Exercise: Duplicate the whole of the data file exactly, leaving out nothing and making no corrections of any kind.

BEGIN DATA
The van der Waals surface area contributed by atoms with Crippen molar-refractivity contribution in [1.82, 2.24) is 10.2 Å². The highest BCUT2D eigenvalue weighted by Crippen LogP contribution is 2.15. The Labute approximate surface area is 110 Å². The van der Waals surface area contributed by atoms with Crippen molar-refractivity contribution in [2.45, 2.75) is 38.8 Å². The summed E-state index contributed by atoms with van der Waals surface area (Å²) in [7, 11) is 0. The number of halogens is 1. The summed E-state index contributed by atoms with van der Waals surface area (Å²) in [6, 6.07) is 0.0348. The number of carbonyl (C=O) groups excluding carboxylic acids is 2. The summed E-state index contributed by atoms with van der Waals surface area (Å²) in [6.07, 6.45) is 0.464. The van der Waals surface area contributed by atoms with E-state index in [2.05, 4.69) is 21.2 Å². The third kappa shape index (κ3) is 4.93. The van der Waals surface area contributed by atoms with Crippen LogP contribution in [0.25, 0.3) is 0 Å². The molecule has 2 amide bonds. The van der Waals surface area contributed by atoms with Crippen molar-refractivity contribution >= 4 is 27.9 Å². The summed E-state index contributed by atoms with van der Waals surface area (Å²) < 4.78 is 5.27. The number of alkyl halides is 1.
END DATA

The van der Waals surface area contributed by atoms with Crippen molar-refractivity contribution in [1.82, 2.24) is 10.2 Å². The highest BCUT2D eigenvalue weighted by Crippen LogP contribution is 2.15. The Labute approximate surface area is 110 Å². The van der Waals surface area contributed by atoms with Crippen molar-refractivity contribution in [2.45, 2.75) is 38.8 Å². The summed E-state index contributed by atoms with van der Waals surface area (Å²) in [7, 11) is 0. The number of halogens is 1. The summed E-state index contributed by atoms with van der Waals surface area (Å²) in [6, 6.07) is 0.0348. The number of carbonyl (C=O) groups excluding carboxylic acids is 2. The summed E-state index contributed by atoms with van der Waals surface area (Å²) in [6.07, 6.45) is 0.464. The van der Waals surface area contributed by atoms with E-state index in [2.05, 4.69) is 21.2 Å². The third kappa shape index (κ3) is 4.93. The van der Waals surface area contributed by atoms with Crippen LogP contribution in [0.25, 0.3) is 0 Å². The molecule has 2 amide bonds. The van der Waals surface area contributed by atoms with Crippen molar-refractivity contribution >= 4 is 27.9 Å². The summed E-state index contributed by atoms with van der Waals surface area (Å²) < 4.78 is 5.27. The number of alkyl halides is 1.